What happened

Shares of NIO (NYSE:NIO), a Chinese designer and manufacturer of premium electric vehicles (EVs), were soaring more than 60% early Monday afternoon after the struggling automaker released better-than-expected financial results for the third quarter.

So what

Deliveries jumped 35% sequentially, reaching 4,799 during the third quarter. That helped drive vehicle sales to $242.5 million during the quarter, a 22.5% increase from the second quarter and a 21.5% improvement from the prior year's third quarter. Total revenue increased 25% to $257 million versus the prior year, easily topping analysts' estimates of $234 million.

Vehicle margin checked in at a negative 6.8% during the third quarter, which was a large sequential improvement from the negative 24.1% in the second quarter, but slightly worse than the prior year's negative 4.3%. NIO's net loss was $352.8 million during the third quarter, a 23.3% decrease from the second quarter and a 10.3% decrease from the prior year's result.

"The electric vehicle sector experienced substantial softness in the second half of 2019 after the reduction of EV subsidies in China," CEO William Bin Li said in a press release. "Despite the challenges, NIO's sales improved solidly since September." 

NIO's ES6 electric SUV parked

NIO's ES6 electric SUV. Image source: NIO.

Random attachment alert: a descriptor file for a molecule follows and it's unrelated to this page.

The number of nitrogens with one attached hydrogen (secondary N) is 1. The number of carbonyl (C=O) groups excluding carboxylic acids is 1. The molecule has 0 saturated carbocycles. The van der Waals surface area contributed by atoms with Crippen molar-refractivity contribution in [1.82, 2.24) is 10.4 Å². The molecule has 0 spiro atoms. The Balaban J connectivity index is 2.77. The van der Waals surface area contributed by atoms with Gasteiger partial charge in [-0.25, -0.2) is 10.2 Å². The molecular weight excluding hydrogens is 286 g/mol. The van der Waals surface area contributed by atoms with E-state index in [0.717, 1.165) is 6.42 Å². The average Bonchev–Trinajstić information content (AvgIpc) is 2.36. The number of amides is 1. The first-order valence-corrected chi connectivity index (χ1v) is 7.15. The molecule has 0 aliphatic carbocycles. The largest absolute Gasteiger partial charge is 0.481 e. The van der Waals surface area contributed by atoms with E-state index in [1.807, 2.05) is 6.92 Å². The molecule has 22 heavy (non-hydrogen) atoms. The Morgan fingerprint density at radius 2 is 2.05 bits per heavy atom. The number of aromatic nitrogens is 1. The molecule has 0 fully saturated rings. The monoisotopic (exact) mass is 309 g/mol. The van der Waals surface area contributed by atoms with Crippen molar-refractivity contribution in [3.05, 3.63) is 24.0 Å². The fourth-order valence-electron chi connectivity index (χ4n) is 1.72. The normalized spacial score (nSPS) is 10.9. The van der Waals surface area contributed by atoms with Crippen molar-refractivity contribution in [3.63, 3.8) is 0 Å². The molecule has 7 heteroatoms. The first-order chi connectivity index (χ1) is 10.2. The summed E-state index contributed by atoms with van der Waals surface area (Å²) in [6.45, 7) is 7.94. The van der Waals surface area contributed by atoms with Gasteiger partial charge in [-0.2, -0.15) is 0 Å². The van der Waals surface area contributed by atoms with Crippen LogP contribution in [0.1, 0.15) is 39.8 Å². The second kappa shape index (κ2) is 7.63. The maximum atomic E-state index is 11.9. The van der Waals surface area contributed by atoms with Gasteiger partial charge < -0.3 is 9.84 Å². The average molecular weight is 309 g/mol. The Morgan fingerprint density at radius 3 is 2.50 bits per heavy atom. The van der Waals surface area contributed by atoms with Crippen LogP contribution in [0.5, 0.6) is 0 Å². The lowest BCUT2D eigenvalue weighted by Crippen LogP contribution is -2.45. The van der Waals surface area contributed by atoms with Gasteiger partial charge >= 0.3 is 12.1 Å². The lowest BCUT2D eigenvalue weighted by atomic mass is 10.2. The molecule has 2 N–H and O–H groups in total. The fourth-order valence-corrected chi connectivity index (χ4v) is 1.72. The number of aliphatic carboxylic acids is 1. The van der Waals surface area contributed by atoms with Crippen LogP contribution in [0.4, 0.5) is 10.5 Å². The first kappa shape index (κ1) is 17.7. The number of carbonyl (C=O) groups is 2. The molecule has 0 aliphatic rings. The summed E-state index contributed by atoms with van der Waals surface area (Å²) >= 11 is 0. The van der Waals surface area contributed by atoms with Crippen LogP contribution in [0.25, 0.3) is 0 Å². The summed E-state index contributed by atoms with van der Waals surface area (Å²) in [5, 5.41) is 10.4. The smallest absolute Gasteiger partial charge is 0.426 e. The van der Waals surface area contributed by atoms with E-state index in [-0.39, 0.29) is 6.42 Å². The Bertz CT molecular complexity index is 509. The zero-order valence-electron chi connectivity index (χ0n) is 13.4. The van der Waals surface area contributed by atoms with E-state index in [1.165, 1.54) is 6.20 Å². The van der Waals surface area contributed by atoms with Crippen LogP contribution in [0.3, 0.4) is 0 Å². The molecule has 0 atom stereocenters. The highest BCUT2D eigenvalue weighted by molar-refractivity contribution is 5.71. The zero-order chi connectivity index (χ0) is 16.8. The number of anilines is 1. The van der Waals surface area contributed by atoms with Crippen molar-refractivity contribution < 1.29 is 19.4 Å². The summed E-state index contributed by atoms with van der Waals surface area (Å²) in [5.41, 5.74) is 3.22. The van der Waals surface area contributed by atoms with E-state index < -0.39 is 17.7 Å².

Now what

NIO Chart

NIO data by YCharts.

Even with today's surge, it's been a bumpy ride for investors over the past year. Management reiterated confidence that the company's financial health would improve as cost-cutting efforts begin to gain traction. During its third annual NIO Day on Dec. 28, it unveiled its new EC6 model, which is expected to compete with Tesla's Model Y, giving hope that better days are ahead for sales and financial results.

While NIO's stock is up 133% over the past three months, it remains one of the riskier auto stocks in the market. Furthermore, it seems fairly clear the company needs capital, and investors should keep an eye out for possible announcements of a financing deal. If the company can secure reasonable capital, successfully accelerate sales of its EVs, and cut costs, it'll go a long way to persuading investors that 2019 was only a speed bump on its way to a bright future. 

This article represents the opinion of the writer, who may disagree with the “official” recommendation position of a Motley Fool premium advisory service. We’re motley! Questioning an investing thesis -- even one of our own -- helps us all think critically about investing and make decisions that help us become smarter, happier, and richer.